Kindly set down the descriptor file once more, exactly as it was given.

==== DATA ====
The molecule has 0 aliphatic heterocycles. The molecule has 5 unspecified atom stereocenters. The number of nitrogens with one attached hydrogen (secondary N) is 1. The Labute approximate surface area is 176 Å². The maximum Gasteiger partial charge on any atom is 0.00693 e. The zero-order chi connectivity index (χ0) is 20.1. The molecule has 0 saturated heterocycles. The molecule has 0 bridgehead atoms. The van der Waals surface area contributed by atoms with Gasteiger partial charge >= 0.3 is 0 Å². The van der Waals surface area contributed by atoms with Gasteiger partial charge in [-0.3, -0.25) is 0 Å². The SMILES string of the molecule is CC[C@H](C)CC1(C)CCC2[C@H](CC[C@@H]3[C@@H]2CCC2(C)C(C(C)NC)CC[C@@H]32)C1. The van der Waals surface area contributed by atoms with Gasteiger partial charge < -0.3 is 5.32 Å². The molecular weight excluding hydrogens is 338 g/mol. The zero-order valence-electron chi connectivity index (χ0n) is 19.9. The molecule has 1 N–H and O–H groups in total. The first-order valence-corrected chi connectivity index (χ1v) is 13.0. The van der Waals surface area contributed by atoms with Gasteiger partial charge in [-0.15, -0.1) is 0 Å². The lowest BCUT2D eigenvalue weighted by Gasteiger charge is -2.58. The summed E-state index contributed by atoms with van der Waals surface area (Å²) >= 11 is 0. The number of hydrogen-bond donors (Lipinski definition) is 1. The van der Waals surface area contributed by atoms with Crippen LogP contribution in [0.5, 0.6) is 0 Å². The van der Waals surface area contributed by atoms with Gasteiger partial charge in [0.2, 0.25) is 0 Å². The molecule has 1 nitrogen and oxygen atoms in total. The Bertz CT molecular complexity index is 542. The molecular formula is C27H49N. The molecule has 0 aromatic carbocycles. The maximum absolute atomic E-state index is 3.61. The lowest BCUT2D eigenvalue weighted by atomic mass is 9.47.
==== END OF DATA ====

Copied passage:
The molecule has 0 aliphatic heterocycles. The molecule has 5 unspecified atom stereocenters. The number of nitrogens with one attached hydrogen (secondary N) is 1. The Labute approximate surface area is 176 Å². The maximum Gasteiger partial charge on any atom is 0.00693 e. The zero-order chi connectivity index (χ0) is 20.1. The molecule has 0 saturated heterocycles. The molecule has 0 bridgehead atoms. The van der Waals surface area contributed by atoms with Gasteiger partial charge >= 0.3 is 0 Å². The van der Waals surface area contributed by atoms with Gasteiger partial charge in [-0.3, -0.25) is 0 Å². The SMILES string of the molecule is CC[C@H](C)CC1(C)CCC2[C@H](CC[C@@H]3[C@@H]2CCC2(C)C(C(C)NC)CC[C@@H]32)C1. The van der Waals surface area contributed by atoms with Gasteiger partial charge < -0.3 is 5.32 Å². The molecular weight excluding hydrogens is 338 g/mol. The zero-order valence-electron chi connectivity index (χ0n) is 19.9. The molecule has 1 N–H and O–H groups in total. The first-order valence-corrected chi connectivity index (χ1v) is 13.0. The van der Waals surface area contributed by atoms with Gasteiger partial charge in [-0.15, -0.1) is 0 Å². The lowest BCUT2D eigenvalue weighted by Gasteiger charge is -2.58. The summed E-state index contributed by atoms with van der Waals surface area (Å²) >= 11 is 0. The number of hydrogen-bond donors (Lipinski definition) is 1. The van der Waals surface area contributed by atoms with Crippen LogP contribution in [0.5, 0.6) is 0 Å². The van der Waals surface area contributed by atoms with Gasteiger partial charge in [0.2, 0.25) is 0 Å². The molecule has 1 nitrogen and oxygen atoms in total. The Bertz CT molecular complexity index is 542. The molecular formula is C27H49N. The molecule has 0 aromatic carbocycles. The maximum absolute atomic E-state index is 3.61. The lowest BCUT2D eigenvalue weighted by atomic mass is 9.47.